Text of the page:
It’s not just about organizational outcomes, though. Team building also has a tendency to optimize individual productivity among employees. According to one survey of 1,000 employees, mutual bonding experiences with co-workers drastically improved feelings of creativity and the motivation to get work done. That’s a natural development, considering that happy employees have been shown to be up to 10% more productive.
On the flip side, a 2020 Gallup poll found that feelings of isolation within an organization reduce productivity by more than 20%. The ability to move a group of colleagues to become a true team can increase the productivity of everyone involved.
3. Increase Employee Retention
In part due to the above findings, it might not be a surprise to learn that employees whose work environment encourages active team building tend to stay at their employer for longer periods of time. We all need friends at work, and that friendship potential increases when actively working together rather than isolated in parallel tracks.
Once again, science backs up that claim. One Gallup poll found that when workers believe their opinions matter and they’re part of a team, turnover decreases by 27%. LinkedIn, meanwhile, found that 94% of employees stay with their company longer if they can learn in a collaborative environment.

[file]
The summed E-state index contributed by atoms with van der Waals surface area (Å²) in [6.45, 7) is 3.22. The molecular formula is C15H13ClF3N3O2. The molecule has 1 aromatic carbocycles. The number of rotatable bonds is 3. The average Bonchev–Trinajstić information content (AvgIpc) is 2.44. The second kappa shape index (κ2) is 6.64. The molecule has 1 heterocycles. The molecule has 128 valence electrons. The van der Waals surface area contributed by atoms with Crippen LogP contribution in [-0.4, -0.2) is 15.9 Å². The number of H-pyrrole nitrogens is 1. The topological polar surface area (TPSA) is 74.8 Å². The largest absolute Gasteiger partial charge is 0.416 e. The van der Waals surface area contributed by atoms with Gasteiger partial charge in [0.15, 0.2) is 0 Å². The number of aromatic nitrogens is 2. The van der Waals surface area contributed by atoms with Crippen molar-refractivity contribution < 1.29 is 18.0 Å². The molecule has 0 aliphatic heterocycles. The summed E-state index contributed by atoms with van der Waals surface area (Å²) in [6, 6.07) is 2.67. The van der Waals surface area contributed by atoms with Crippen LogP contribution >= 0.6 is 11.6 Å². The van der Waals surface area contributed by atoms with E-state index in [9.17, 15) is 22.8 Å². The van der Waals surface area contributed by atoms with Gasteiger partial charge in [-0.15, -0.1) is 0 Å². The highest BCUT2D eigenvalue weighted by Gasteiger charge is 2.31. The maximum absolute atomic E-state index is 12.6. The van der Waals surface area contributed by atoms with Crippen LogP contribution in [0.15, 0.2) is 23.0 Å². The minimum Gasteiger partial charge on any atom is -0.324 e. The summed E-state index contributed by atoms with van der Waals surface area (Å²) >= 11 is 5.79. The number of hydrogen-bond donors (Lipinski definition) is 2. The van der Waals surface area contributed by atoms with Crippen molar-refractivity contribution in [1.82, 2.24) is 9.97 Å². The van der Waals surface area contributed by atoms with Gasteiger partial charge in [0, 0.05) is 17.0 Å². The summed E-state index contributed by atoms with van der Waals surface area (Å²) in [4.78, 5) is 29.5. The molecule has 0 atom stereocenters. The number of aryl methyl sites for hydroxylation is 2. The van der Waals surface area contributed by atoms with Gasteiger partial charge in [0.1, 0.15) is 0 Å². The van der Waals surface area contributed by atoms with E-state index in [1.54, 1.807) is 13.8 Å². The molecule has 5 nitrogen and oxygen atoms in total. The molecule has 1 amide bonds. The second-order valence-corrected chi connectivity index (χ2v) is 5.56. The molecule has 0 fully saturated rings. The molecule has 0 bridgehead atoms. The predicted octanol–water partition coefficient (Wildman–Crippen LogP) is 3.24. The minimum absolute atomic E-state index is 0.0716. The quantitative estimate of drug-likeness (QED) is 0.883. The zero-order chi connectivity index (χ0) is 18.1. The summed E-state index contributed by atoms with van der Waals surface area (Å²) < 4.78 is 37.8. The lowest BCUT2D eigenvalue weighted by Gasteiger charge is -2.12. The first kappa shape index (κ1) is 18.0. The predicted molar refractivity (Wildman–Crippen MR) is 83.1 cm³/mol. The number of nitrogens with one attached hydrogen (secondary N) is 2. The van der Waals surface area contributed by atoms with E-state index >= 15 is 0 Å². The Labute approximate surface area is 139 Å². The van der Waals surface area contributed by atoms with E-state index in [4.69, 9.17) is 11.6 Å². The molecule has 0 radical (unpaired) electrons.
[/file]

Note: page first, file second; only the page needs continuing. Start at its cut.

4. Improve Communications Patterns
To say that communication matters in modern organizations is almost a cliché at this point. But it remains true, and team building plays a core role in encouraging open communications channels.
As one hallmark MIT study found, active socialization in modern teams improves communication patterns by 50%. Building common reference points and learning about your co-workers’ communication preferences, it turns out, results in major payoffs when collaboration becomes essential to meeting common goals.
5. Create Future-Proof Team Flexibility
Finally, it’s impossible to talk about the benefits of team building without acknowledging the current COVID-19 reality. The pandemic’s outbreak last year has caused a major shift in attitudes and behaviors, largely due to the fact that 83% of employers consider their move to remote work in 2020 to be successful.
With that shift, of course, has come an increased investment in team building. In fact, the COVID-19 pandemic caused a 2,500% increase in virtual team building investment from organizations across the globe.
That investment is not just beneficial in the short term. The future workplace is flexible, with partially or fully remote environments becoming increasingly common. Investing in team-building now allows your organization to create flexibility, ensuring successful collaboration and teamwork regardless of what the future might hold.
Key Differences Between Virtual and In-Person Team Building
The key differences between bonding activities designed for virtual and in-person teams largely come down to the nature of the team itself. Understanding them is a key component of making your virtual team-building efforts successful.
Paradoxically, virtual teams are both more and less hierarchical:
- The virtual environment tends to democratize interactions, with less inhibition from team members to defer to higher-ups or wait their turn.